"Samsung Electronics, a world leader in advanced semiconductor technology, today announced that its Foundry Business has commenced mass production of System-on-Chip (SoC) products built on its second generation 10-nanometer (nm) FinFET process technology, 10LPP (Low Power Plus). 10LPP process technology allows up to 10-percent higher performance or 15-percent lower power consumption compared to its first generation 10nm process technology, 10LPE (Low Power Early). As this process is derived from the already proven 10LPE technology, it offers competitive advantages by greatly reducing turn-around time from development to mass production and by providing significantly higher initial manufacturing yield. SoCs designed with 10LPP process technology will be used in digital devices scheduled to launch early next year and are expected to become more widely available throughout the year. “We will be able to better serve our customers through the migration from 10LPE to 10LPP with improved performance and higher initial yield,” said Ryan Lee, vice president of Foundry Marketing at Samsung Electronics. “Samsung with its long-living 10nm process strategy will continue to work on the evolution of 10nm technology down to 8LPP to offer customers distinct competitive advantages for a wide range of applications.” Samsung also announced that its newest manufacturing line, S3, located in Hwaseong, Korea, is ready to ramp up production of process technologies including 10nm and below." [...]
"I was recently reading an article on ReadWrite.com titled “IoT devices go forth and multiply, to increase 200% by 2021“, and while the article noted the benefit for consumers and the industry of this growth, two things in the article stuck with me. The first was the specific statement that read “researchers warned that the proliferation of IoT technology will create a new bevvy of challenges. Particularly troublesome will be IoT deployments at scale for both end-users and providers.” Not only was that sentence a mouthful, but it really addressed some of the challenges that can come building solutions and deployment of this exciting new technology area. The second sentiment in the article that stayed with me was that Security issues could grow. So the article got me thinking, how can we create these cool IoT solutions using low-cost efficient microcontrollers with a secure operating system that can easily connect to the cloud. Luckily the answer came to me by way of an exciting new open-source based offering coming from AWS that I am happy to announce to you all today." [...]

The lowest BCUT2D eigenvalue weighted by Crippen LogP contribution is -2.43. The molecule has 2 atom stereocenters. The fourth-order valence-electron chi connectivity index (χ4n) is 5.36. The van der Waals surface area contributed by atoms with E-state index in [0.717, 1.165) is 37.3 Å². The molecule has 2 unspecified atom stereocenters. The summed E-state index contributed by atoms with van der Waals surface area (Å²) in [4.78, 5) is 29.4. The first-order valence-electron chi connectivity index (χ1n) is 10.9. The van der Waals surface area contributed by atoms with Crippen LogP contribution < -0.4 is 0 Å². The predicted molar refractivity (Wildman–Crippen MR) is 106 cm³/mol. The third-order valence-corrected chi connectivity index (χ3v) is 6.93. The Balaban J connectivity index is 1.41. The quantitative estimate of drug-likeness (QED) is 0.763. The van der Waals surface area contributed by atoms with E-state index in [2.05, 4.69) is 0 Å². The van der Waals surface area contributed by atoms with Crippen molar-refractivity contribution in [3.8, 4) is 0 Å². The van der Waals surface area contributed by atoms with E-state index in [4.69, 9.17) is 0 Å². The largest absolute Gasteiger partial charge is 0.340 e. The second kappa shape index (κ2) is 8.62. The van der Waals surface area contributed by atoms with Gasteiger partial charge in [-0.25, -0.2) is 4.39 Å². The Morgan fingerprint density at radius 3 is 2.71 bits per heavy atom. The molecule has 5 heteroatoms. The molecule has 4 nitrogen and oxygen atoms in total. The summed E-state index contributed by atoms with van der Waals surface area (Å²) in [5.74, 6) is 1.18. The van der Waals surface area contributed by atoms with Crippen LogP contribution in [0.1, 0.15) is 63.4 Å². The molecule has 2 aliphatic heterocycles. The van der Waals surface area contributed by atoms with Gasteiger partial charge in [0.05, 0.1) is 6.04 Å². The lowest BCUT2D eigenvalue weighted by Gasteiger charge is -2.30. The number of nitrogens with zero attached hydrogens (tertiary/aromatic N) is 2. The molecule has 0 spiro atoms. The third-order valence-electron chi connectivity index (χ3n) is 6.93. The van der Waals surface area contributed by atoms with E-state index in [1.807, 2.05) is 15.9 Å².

Improve Response Time to Critical System Events on CAN Networks with New 8-Bit MCU with Core Independent Peripherals
"Microchip’s PIC18 product line has been expanded to include a new line of 8-bit microcontrollers (MCUs) that combine a Controller Area Network (CAN) bus with an extensive array of Core Independent Peripherals (CIPs). The CIPs increase system capabilities while making it easier for designers to create CAN-based applications without the complexity of added software. For more information on the two new PIC18 K83 devices available from Microchip Technology Inc. (NASDAQ: MCHP), visit: www.microchip.com/k83. A key advantage of using a K83 MCU in CAN-based systems is that the CIPs provide deterministic response to real time events, shorten design time and can be easily configured through the MPLAB® Code Configurator (MCC) tool. The new family is ideal for applications using CAN in the medical, industrial and automotive markets, such as motorized surgical tables, asset tracking, ultrasound machines, automated conveyors and automotive accessories. System designers can benefit greatly by saving time, as it is significantly easier to configure a hardware-based peripheral, as opposed to writing and validating an entire software routine, to accomplish a task." [...]
"NASA launched the Technology Educational Satellite, or TechEdSat-6, to the International Space Station on Orbital ATK’s Cygnus spacecraft from NASA’s Wallops Flight Facility in Virginia on Nov. 12. This bread loaf-sized satellite is part of a continuing series to demonstrate the "Exo-Brake" parachute device, advanced communications and wireless sensor networks. TechEdSat-6 was released into low-Earth orbit from the NanoRacks platform on Nov. 20, to begin a series of wireless sensor experiments which will be the first self-powered tests, expanding the capabilities of sensor networks for future ascent or re-entry systems. This is the fourth TechEdSat satellite carrying an updated version of the Exo-Brake that will demonstrate guided controlled re-entry of small spacecraft to safely return science experiments from space. “The Exo-Brake’s shape can be changed to vary the drag on the satellite. With the help of high-fidelity simulations, we will demonstrate a low-cost, propellant-less method of returning small payloads quickly, and to fairly precise locations, for retrieval,” said Michelle Munk, NASA’s System Capability Lead for Entry, Descent and Landing." [...]